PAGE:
There were four anonymous comments that said, I don't like it when I'm not listened to. I made the point, I said, "This is an interesting set of comments that I noticed there are four of them" while looking at the folks from India. One of the gentlemans from the full-time employee gentleman said, "We don't have a problem with communication on our team." I almost didn't know what to say. It was a very interesting conversation. Oftentimes, as an older white man, I think everything's fine because the whole world, at least my world is pretty much made for me. It's very easy for me to make all of these assumptions, but the way we distribute participation is often extremely limited.

I remember a tech director telling me one day, "This was the best conversation of something that I'd facilitated. This was the best conversation I've ever had as long as I worked here." Now, I should have felt good about that. What actually was happening is that 2 people who went out drinking quite a lot after work together, had a conversation about something that they thought was important and not important to the other 12 people in the room who basically just sat around and twiddle their thumbs until these two people who are high status individuals finished. It's like, these two people had a great conversation. The other 12 people had a miserable conversation. They thought that was successful but that's how the participation was arranged. I did not view that as a successful retrospective.

Who deserves to take part? What does it mean to invite participation? What's the difference between being tolerated and belonging? One of the things that I like about Capital One is their focus on diversity and inclusion. One of the things that I was really struck by in the video was this comment that we don't want to be tolerated, we want to belong. It's very easy oftentimes for a certain subgroup, the people in power, the people who are the dominant group for them to feel like they belong, but it's very difficult or much more challenging to make sure that everybody can participate and feel like they're not just tolerated, but actually, that they belong. One of the things that I love about liberating structures is, it gives thought to how participation is distributed.

Sequence of Steps and Time Allocation

Then how groups are configured. This is another important part here, who is in and who is out? How do we know? What's made possible through FaceTime and one on one interaction? I've already touched a lot of these issues in other stories that I've told, but this is another thing that the liberating structures really think about.

Then the sequence of steps and the time allocation, how you allocate activities and time has a profound impact on what happens. One of the challenges that I've had in this group is I want to explain microstructures, but it means that I'm talking to you for a long time. What I'd like you to do is experience more liberating structures, this is a push and pull that I have in this meeting.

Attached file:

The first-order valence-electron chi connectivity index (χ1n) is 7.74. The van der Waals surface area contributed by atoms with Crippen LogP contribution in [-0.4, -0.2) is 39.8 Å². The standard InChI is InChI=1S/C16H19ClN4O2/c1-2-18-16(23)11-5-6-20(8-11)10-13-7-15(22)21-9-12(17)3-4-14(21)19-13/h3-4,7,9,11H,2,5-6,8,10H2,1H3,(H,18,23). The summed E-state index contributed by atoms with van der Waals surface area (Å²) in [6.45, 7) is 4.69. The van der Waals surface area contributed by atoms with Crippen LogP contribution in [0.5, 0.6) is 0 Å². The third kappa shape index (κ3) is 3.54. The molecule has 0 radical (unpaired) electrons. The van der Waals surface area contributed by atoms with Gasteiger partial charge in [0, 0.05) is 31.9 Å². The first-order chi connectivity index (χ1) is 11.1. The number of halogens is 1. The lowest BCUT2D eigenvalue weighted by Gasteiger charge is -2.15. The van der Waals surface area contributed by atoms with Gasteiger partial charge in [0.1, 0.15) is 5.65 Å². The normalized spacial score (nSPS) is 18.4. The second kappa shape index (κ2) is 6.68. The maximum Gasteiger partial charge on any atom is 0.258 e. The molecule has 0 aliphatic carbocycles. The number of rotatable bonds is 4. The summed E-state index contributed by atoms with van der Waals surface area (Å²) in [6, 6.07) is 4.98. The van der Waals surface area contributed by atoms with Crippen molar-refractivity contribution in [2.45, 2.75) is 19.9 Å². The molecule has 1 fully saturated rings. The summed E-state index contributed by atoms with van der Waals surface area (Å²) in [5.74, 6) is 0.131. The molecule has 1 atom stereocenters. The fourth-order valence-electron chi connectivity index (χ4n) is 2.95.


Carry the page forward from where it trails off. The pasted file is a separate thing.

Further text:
There was a film, I think it was "Robin Hood," it was animated, it was Disney, and there were a couple of robbers and they were dividing up the loot. One robber who's dividing up the loot goes, "One for you and two for me. Two for me and none for you. All for me and all for me." That's what I remember of the dialogue. This is often what happens in meetings. In terms of sequence of steps and allocations, it's our meeting, we have all sorts of exciting things to do, so we have a tendency to bring more and more of what happens to the thing that benefits me rather than ask the question, "What do we need to learn as a group or what do we need to do as a group?"

One of the underlying assumptions behind liberating structures is that actually, I don't know all that much more than you do. It pains me to say that. A lot of this stuff you can figure out, if we set up some discussions that we could invent a lot of this information on our own, and especially when it comes to a lot of the technical subjects and the goal setting and the different things that you're wanting to go, there's not so much difference between somebody who's a leader and a team member.

I'm constantly impressed by how much we as a group know. The other thing that I'm constantly impressed is how much strength there is in diversity. For example, even though I really like the whole no estimates sort of movement, one of the things that I like about doing poker pointing or pointing poker is that, to me, it's a diversity exercise. If somebody thinks a story is a three and somebody else thinks it's an eight, it means that they have a difference of opinion.

It's not important to me what the answer is. What's important is the discussion that happens as a result of that. If you have a no estimate situation, but you still have some way of having the discussion about what it's going to take to finish the story, then that's still valuable. The liberating structure practice that I've been through has given me more and more reason to believe that exploring the diverse way the people see the world is really a lot of the value. I had a conversation in open space just the session before last where a gentleman suggested that they were primarily motivated to make change because they wanted to be promoted and earn more money. I was explaining that in my stage of life, older perhaps than some of you, my children have left the house and I'm primarily interested in what is my legacy. I don't need to earn quite as much money, though I like it, I've become addicted to the stuff, but I'm really interested in what are people going to say in my eulogy, not what am I going to put on my resume. My focus is changing.